all words: Brandan McCusker
Joe Rogan is a man of few inhibitions. Whether it be ultra-crude sex jokes, lengthy discussions of drug experiences, or relentlessly emasculating the Plain White T’s, he constantly skirts the line between offensive and ultra offensive. Friday night’s show at the Warner Theatre was no exception.
If you’re like me, then you have always wondered why exactly it was that Joe Rogan rose to popularity. You may remember him from the TV series Hardball or NewsRadio in the 90’s, but more likely you have fond memories of Rogan forcing contestants to eat revolting concoctions and perform treacherous stunts on NBC’s Fear Factor.
Nonetheless, Rogan’s fame has never seemed quite deserved. This would be hard to tell though, by the nearly full house of mostly mid-20’s to mid-30’s crowd who were literally in hysterics for both Rogan and his opener Ari Shaffir (i.e. YouTube’s “Amazing Racist”).
Rogan’s comedy never rose above the level of pervasive jokes concerning blowjobs and copious weed smoking the whole night. Nothing was sacred, even his own toddler daughter’s sexuality. When you have a 44-year old UFC-host describing his “price” for fellating another man, you begin to seriously question your ability to plan for a great Friday night (this made most apparent by the plethora of couples who left mid-show in disgust).
Yes, Rogan went too far and no, he did not talk about DMT. Yet still, there is something that is impossibly lovable about Joe Rogan. Rarely will you see a performer so adept at taming a crowd and keeping his hecklers under control. In fact, the last 30 to 40 minutes of Rogan on stage was literally spent as a question-and-answer comedy show of sorts, complete with all sorts of embarrassing moments. From an audience member being booed off stage while trying to recount his favorite Rogan joke to another attendee gifting the comedian a joint on stage, there was no shortage of hilarity despite the awkward format.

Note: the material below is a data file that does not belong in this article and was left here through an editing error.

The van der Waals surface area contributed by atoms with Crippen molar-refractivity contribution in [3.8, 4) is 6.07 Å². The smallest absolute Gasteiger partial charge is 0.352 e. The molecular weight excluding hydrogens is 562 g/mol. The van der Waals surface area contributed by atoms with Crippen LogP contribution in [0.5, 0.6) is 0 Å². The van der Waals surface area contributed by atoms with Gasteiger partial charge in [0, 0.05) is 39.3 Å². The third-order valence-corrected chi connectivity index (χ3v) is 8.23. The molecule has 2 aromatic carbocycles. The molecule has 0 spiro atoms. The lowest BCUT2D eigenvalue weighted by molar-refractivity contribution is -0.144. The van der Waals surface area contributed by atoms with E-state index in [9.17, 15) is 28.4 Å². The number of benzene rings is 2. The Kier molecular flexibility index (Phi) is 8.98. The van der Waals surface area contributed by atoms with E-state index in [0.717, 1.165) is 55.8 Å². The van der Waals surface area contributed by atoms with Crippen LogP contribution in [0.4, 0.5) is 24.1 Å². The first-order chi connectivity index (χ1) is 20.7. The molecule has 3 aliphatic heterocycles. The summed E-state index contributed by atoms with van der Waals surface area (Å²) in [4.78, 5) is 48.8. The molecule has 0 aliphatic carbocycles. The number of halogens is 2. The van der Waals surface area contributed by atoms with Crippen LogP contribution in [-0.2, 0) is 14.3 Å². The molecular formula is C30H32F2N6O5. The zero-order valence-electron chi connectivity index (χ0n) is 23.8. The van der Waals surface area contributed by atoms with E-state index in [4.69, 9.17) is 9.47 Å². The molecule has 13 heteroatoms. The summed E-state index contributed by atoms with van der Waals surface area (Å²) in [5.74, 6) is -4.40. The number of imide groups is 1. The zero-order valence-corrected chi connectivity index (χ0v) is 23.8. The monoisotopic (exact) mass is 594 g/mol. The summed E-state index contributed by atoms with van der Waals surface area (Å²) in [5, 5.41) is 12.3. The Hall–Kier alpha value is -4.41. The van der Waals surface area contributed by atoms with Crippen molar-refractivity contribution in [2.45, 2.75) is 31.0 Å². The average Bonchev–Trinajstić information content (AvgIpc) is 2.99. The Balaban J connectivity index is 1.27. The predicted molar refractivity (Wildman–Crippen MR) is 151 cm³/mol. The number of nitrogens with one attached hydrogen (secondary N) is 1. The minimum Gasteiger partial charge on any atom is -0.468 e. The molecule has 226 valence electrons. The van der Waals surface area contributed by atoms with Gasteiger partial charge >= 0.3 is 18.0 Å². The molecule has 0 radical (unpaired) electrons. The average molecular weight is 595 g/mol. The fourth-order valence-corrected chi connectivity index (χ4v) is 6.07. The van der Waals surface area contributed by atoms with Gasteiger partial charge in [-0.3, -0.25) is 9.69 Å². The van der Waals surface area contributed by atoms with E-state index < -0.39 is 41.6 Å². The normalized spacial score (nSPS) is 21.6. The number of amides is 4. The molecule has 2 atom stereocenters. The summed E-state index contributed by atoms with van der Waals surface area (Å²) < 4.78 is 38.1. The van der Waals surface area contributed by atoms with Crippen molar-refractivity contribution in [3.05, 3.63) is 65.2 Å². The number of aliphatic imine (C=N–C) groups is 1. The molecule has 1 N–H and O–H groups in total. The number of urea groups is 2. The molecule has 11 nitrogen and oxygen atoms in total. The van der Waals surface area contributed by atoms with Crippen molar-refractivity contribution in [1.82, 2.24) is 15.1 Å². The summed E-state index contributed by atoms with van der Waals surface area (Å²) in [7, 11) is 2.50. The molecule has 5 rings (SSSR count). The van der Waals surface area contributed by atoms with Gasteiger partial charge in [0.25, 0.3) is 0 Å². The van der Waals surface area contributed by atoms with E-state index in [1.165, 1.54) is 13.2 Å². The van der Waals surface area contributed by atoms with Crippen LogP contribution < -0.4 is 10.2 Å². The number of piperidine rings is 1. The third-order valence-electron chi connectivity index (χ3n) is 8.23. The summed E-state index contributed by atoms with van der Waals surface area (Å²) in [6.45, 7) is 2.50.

For a man so clearly self-absorbed into a world of drugged out self-adulation (he “admitted” to getting stoned before coming on stage), Rogan is not without some humanity. Buried beneath his tactless jokes were themes of enjoying life to the fullest and the deep impact that becoming a father had on his point of view. It’s almost difficult not to want to give Joe a handshake and a pat on the back by the end of his show.
Maybe Rogan’s brand of humor is crass, and maybe he doesn’t break any new barriers in the comedy world, but Joe Rogan is a true performer. I stand pleasantly surprised by the depth of Rogan’s comedy, and fervently await the new season of Fear Factor (that’s right, it’s coming back).